Because the first pulse starts low, which embodiment of the invention first writes white, then alternately writes black and then white, and finally ends by writing black. The second pulse also starts low and therefore first writes white, then alternately writes black and then white, and finally ends by writing black.

While writing white and writing black actually alternate at precise 20 ms intervals, the switching time is short and the display therefore appears to the user to change simultaneously.

Because the pulse width of the first pulse applied to the common electrode 32 in the first pulse application step S21 is a short 20 ms, the drop in reflectance when switching the signal level of the first pulse is small. This drop in reflectance occurs when the first pulse changes from low to high when redrawing the display from black to white as shown in FIG. 11, but can be made small enough to be indiscernible as flicker to the user viewing the display panel 30 by driving the first pulse with a short pulse width of 20 ms, for example. Stress-inducing flicker can therefore be prevented.

When the first pulse application step S21 ends, the second pulse applying unit 424 of the controller 42 applies the second pulse to the common electrode 32 (S22). As shown in FIG. 9. The second pulse in this embodiment of the invention is a rectangular wave with a pulse width (the parts of the signal that are high and low) of 100 ms. The second pulse is thus a pulse signal with a period of 200 ms.

The second pulse applying unit 424 applies the second pulse a predetermined number of times. This number of times may be set based on the results of tests determining how many pulses are required to reach a maximum reflectance set for the display panel 30. To change a pixel displaying black to white, the second pulse applying unit 424 in this embodiment of the invention is set to output 2 cycles of the second pulse having a 100 ms period, or more specifically to output the second pulse for 200 ms×2=0.4 second.

When the second pulse application step S22 ends, the black particles 331 and white particles 332 have respectively moved to the common electrode 32 and pixel electrode 34 sides in pixels A and pixels B as shown in FIG. 10C, and the display as seen from the common electrode 32 or front glass 31 side appears white in pixels A and black in pixels B.

Because the second pulse application step S22 uses the second pulses having a longer pulse width than the first pulses, the drop in reflectance is somewhat greater as shown in FIG. 11, but the display is already near the maximum reflectance and the drop in flicker is suppressed to an indiscernible level. Furthermore, because the pulse width of the second pulse is approximately five times longer than the first pulse, the time voltage is applied by one pulse is longer, movement of the particles 331 and 332 increases and the change in reflectance can be increased accordingly. As a result, the final reflectance attained at the completion of the second pulse application step S22 is higher than if only the first pulse is used, and the display quality can therefore also be improved.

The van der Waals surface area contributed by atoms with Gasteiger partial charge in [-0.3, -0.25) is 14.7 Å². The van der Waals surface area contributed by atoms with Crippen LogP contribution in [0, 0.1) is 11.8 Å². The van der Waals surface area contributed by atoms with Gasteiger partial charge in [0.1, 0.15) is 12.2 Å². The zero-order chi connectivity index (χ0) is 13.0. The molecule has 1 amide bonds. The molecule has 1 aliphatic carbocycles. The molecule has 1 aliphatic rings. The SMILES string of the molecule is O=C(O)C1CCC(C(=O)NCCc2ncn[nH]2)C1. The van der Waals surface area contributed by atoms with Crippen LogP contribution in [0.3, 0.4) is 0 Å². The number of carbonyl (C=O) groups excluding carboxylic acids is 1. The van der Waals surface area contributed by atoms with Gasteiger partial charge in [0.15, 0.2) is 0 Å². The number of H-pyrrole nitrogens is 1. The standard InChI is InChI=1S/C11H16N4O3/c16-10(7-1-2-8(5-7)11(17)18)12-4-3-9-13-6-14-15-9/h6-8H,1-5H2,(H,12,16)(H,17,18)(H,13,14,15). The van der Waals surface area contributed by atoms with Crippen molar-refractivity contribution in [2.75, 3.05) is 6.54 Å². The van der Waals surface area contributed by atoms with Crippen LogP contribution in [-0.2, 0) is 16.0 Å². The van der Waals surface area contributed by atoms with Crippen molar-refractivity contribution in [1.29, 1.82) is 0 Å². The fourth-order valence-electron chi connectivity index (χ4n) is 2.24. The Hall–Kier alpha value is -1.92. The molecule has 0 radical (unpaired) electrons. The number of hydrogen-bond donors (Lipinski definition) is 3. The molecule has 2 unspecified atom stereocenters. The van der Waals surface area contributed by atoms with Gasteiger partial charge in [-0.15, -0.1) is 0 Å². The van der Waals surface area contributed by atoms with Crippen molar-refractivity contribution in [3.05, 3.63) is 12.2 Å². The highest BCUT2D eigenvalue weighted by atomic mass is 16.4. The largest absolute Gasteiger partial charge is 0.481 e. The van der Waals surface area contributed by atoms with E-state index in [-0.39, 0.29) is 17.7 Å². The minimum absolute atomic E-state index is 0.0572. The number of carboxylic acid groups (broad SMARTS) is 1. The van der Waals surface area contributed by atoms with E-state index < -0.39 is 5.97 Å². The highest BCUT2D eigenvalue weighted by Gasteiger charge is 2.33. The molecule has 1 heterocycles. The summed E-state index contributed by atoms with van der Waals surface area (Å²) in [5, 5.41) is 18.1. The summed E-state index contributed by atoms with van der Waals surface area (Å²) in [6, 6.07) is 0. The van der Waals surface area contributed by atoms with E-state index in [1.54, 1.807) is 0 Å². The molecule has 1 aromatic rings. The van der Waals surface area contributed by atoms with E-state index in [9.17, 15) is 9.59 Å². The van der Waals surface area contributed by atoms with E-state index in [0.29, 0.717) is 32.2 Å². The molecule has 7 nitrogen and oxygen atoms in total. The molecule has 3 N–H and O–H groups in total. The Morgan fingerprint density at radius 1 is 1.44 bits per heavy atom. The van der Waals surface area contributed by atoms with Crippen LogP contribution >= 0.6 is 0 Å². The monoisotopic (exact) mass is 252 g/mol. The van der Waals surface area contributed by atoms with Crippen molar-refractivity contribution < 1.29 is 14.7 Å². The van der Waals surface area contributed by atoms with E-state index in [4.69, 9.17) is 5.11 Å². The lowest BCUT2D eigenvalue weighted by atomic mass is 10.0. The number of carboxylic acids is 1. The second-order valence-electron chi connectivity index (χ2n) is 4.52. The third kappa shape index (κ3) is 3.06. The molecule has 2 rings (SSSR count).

When the second pulse application step S22 ends, the controller 42 stops inputting signals to the common electrode 32 and pixel electrodes 34, and the electrodes 32 and 34 are controlled to a high impedance state (S23). When driving stops (S23), a potential difference is not produced between the common electrode 32 and pixel electrode 34, and the image drawn by the display redrawing process S2 (first pulse application step S21 and second pulse application step S22) continues to be displayed on the display panel 30.

The controller 42 controls refreshing the display according to the flow charts in FIG. 7 and FIG. 8 each time the image displayed on the display panel 30 is updated. For example, if time information such as the year, month, day, hour, and minute are displayed as shown in FIG. 1, displaying the minute is updated every minute, and the controller 42 therefore controls updating the display every minute in the pixel area where the minute is displayed. The controller 42 also controls updating the display in the areas displaying other data units at the appropriate update intervals.

The effect of this embodiment of the invention is described next.

(1) By executing the first pulse application step S21 first in the display redrawing process S2, the drop in reflectance can be minimized and flicker can be prevented. In addition, by executing the second pulse application step S22 at the end of the display redrawing process S2, greater reflectance can be achieved than if only the first pulse is applied to the common electrode 32, greater contrast can be achieved in the electrophoretic display elements, and display quality can be improved.

The display panel 30 using electrophoretic display elements can therefore be redrawn smoothly with high display quality, and display characteristics can be improved without inducing stress in the user.